672-4 High-Speed Signal Measurements for Next-Generation Communications
Tasshi Dennis, 303-497-3507, tasshi[at]boulder.nist.gov
Next-generation communications, including both 5G wireless as well as coherent optical, will rely on complex modulation formats involving both magnitude and phase to maximize the information capacity. Measuring these signals with bandwidths exceeding 100 GHz is particularly challenging yet critical to the success of these approaches. In this project, measuring these signals will involve working with microwave synthesizers, high-speed sampling oscilloscopes, vector network analyzers, data acquisition, instrument control, and waveform signal analysis.
Applied Physics Division
686-1 Instrumentation for Bio-Imaging and Metrology
John Moreland, 303-497-3641, john.moreland[at]boulder.nist.gov
This project develops new instrumentation for medical imaging and biomedical research. Some examples include ultra-sensitive magnetometers for bio-assays, high-resolution MR spectrometer probes for developing new kinds of contrast agents, new technology for MRI, and bio applications of magnetic particles in microfluidics and imaging.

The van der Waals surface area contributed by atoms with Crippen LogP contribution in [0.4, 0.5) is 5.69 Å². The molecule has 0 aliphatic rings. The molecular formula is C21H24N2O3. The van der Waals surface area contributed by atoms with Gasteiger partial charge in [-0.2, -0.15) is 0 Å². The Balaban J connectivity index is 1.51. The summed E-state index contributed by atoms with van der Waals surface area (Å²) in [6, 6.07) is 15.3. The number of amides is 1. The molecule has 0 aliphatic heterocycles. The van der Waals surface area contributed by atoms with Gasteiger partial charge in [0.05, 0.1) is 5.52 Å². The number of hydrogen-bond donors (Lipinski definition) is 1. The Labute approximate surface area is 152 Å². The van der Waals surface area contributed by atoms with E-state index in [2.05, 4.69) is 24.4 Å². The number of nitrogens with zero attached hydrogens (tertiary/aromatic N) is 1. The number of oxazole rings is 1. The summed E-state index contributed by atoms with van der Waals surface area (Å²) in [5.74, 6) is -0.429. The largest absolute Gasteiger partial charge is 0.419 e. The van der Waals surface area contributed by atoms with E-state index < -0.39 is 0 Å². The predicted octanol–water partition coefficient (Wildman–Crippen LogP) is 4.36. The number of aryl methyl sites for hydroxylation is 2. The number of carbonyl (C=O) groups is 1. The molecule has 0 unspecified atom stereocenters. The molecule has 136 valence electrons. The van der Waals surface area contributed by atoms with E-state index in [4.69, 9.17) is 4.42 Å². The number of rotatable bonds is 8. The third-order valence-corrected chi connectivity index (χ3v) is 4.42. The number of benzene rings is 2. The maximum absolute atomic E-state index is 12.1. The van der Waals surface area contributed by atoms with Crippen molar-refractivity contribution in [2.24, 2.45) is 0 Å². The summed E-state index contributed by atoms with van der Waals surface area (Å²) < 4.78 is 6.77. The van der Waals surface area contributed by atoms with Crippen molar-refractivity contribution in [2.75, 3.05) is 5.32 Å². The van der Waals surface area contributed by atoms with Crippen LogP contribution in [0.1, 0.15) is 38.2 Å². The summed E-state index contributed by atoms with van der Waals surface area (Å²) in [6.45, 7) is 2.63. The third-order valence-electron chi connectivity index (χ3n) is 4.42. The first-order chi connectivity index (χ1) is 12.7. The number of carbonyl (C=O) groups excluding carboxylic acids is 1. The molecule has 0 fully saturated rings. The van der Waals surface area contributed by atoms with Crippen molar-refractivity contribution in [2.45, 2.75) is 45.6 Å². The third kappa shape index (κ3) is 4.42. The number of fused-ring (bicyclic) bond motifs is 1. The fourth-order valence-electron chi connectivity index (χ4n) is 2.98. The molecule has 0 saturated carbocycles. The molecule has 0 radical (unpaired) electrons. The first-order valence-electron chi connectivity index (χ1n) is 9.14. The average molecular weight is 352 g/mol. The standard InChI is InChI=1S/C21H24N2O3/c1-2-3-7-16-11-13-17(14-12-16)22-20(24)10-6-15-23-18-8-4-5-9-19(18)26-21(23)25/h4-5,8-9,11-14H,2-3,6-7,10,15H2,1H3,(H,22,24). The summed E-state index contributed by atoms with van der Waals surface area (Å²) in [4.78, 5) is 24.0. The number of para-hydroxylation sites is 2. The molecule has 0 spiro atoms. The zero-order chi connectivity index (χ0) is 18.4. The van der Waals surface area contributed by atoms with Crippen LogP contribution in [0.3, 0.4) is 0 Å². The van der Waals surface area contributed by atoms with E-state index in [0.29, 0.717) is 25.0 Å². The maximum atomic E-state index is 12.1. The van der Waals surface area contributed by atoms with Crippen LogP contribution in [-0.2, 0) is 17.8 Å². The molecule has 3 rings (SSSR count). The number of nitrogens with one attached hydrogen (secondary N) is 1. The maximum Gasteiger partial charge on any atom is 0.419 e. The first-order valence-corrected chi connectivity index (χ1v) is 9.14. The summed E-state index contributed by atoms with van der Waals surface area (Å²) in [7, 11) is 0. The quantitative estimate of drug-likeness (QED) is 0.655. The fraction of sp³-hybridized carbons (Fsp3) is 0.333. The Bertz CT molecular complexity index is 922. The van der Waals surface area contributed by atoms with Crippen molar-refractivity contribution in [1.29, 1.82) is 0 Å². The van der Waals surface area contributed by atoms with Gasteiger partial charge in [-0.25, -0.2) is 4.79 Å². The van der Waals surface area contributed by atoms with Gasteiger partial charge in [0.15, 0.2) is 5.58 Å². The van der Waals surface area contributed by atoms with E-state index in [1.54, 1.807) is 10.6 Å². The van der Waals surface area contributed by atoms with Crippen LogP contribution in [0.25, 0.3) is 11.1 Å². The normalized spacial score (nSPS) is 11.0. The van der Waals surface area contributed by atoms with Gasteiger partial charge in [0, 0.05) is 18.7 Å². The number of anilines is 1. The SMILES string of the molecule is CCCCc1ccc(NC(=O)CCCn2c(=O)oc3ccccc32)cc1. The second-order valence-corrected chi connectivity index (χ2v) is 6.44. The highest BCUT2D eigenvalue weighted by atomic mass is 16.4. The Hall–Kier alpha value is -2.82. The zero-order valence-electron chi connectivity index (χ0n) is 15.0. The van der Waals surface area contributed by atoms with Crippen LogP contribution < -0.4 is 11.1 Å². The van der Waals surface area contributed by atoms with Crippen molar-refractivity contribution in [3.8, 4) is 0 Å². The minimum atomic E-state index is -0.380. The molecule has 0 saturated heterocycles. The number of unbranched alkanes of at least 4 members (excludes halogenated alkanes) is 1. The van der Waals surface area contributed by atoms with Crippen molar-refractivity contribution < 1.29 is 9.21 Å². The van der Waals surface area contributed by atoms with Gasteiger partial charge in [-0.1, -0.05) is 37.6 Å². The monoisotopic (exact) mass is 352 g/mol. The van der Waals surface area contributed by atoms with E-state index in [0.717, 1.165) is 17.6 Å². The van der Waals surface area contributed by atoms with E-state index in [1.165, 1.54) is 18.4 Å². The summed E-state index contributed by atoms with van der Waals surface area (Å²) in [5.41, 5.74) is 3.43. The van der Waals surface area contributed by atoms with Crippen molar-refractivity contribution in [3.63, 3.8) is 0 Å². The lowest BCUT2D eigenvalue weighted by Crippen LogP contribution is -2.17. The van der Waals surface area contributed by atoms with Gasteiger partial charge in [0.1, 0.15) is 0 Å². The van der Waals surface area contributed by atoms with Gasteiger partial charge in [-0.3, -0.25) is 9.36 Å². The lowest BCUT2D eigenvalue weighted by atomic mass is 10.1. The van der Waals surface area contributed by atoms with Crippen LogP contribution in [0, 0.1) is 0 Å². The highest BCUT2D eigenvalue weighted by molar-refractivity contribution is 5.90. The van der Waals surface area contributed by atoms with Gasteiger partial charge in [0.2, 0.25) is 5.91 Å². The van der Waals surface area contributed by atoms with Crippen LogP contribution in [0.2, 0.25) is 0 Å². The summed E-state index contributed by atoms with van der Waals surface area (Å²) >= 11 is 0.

686-2 Single-Photon Detection
Marty Stevens, 303-497-4740, marty[at]boulder.nist.gov
Our group performs measurements at the lowest possible light levels, using superconducting nanowires as single-photon detectors. We have opportunities for a SURF student to develop laboratory skills in optics, high-speed electronics, cryogenics, and measurement automation.
686-3 Quantum Circuits and Amplifiers
José Aumentado, 303-497-4137, jose.aumentado[at]boulder.nist.gov
Opportunity to work with NIST researchers studying quantum mechanics in microwave circuits. You'll get a chance to learn something about cryogenics and instrumentation as well as circuit theory and numerical simulation.
686-4 Al for MRI
Stephen Russek, 303-497-5097, stephen.russek[at]boulder.nist.gov